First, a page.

DHL Airways Flies Coop, Relocates HQ in San Francisco
Few firms would consider a headquarters relocation to San Francisco a cost-saving step. Apparently that's the case, though, when the location you're leaving is Silicon Valley. DHL Airways (www.dhl.com) is packing up its headquarters in Redwood Shores, Calif., and heading for San Francisco after the company's current landlord tried to jack up its rent by 100 percent, according to DHL officials.
"This move will relocate DHL and its 550 headquarters employees to one of the most vibrant and exciting cities in the country," said Vic Guinasso, president and CEO of DHL Airways, Inc. "It will offer us immediate access to other businesses as well as significant amenities for our employees."
It will also offer dramatically lower costs.
DHL officials, in fact, said that moving to San Francisco will save the company more than 30 percent in rental costs in the first year of operations alone.
And over the life of the new, 10-year lease it's signed, DHL says it will save more than 70 percent compared to the occupancy costs it would have racked up at its current Silicon Valley location, next door to Oracle's gleaming headquarters. Catherine Morrison, DHL's director of corporate real estate, said, "The Redwood Shores real estate market is very hot, and it's very expensive.''
But the Valley's loss of DHL, recently named by Global Finance magazine as the "World's Most Global Company," is San Fran's gain.
Located downtown at 50 California Street, at the corner of California and Davis Streets, the new office will make DHL one of the largest corporations headquartered in San Francisco. The new headquarters will be situated in a 36-floor building built approximately 30 years ago. DHL will lease five floors and will be the largest of several tenants in the building. The company also plans to establish a full-service express center in the lobby of the new facility.
DHL will begin its move in December 2000, when the five-year lease on its current Redwood Shores location expires. To ensure "a smooth transition," a "team of corporate relocation experts," will be hired to assist with planning and preparation for the move to the new headquarters, DHL officials explained. As of this writing, though, DHL had not released any details as to which companies will be involved in assisting with the relocation.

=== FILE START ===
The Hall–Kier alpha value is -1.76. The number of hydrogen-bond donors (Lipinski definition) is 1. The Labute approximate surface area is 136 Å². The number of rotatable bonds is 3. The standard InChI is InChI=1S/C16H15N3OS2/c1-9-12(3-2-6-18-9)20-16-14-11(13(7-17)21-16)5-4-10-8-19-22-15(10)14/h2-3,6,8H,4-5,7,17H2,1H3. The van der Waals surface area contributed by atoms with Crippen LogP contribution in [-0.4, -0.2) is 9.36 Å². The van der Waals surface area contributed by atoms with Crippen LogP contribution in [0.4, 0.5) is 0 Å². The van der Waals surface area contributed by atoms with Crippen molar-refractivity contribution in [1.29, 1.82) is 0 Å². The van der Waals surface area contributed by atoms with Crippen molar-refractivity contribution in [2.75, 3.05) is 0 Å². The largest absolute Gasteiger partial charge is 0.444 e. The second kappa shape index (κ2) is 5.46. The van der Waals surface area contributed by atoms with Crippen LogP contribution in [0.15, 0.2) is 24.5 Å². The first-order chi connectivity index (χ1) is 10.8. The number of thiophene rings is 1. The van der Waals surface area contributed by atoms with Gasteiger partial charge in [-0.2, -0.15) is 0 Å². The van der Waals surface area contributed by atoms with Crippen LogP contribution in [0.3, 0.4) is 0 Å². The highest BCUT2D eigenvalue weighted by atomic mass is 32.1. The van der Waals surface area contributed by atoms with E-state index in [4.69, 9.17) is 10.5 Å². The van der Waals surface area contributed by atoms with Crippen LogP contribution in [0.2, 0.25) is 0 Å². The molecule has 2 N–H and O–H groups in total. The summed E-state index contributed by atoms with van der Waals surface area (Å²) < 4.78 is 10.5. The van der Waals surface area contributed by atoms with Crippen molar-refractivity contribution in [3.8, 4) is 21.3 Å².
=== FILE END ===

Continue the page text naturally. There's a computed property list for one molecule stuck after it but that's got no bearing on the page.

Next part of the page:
DHL certainly seems to have had ample real estate savvy in negotiating the deal for its new San Francisco headquarters. Company officials won't disclose much DHL will be paying at its new location. Some local sources, however, say that DHL may be paying as low at US$45 a square foot, which, if true, would be $10 less per square foot than the going rate in Redwood Shores rental costs.
DHL is not alone among area companies seeing downtown San Francisco as a lower-cost alternative. In fact, more than a few are finding a lot of logic in another part of DHL's relocation reasoning - namely, that the San Francisco area is where most of its employees can afford to live and, therefore, relocation would give workers a quality-of-life plus.
For example, online broker E-Trade Group, which is headquartered in the Valley in Menlo Park, has announced that it plans to move some of its operations to nearly 150,000 sq. ft. (13,500 sq. m.) of space located south of Market.
Another player in the back-to-the-city parade is insurance giant Aon Corp., which also recently announced that it will consolidate many of its Bay Area operations on seven floors of the new 29-story office tower in San Francisco.
And rumors within the Greater San Francisco Bay real estate community also have it that Valley-based giants Cisco Systems and 3Com have been quietly inquiring about real estate in San Francisco.
For some, though, the cost-cutting relocation drift runs inland. Chevron, for example, reported in late 1999 that it made $189 million by selling its headquarters buildings in San Francisco's Financial District. Most of Chevron's employees are moving to space in the East Bay.
©2000 Conway Data, Inc. All rights reserved. Data is from many sources and is not warranted to be accurate or current.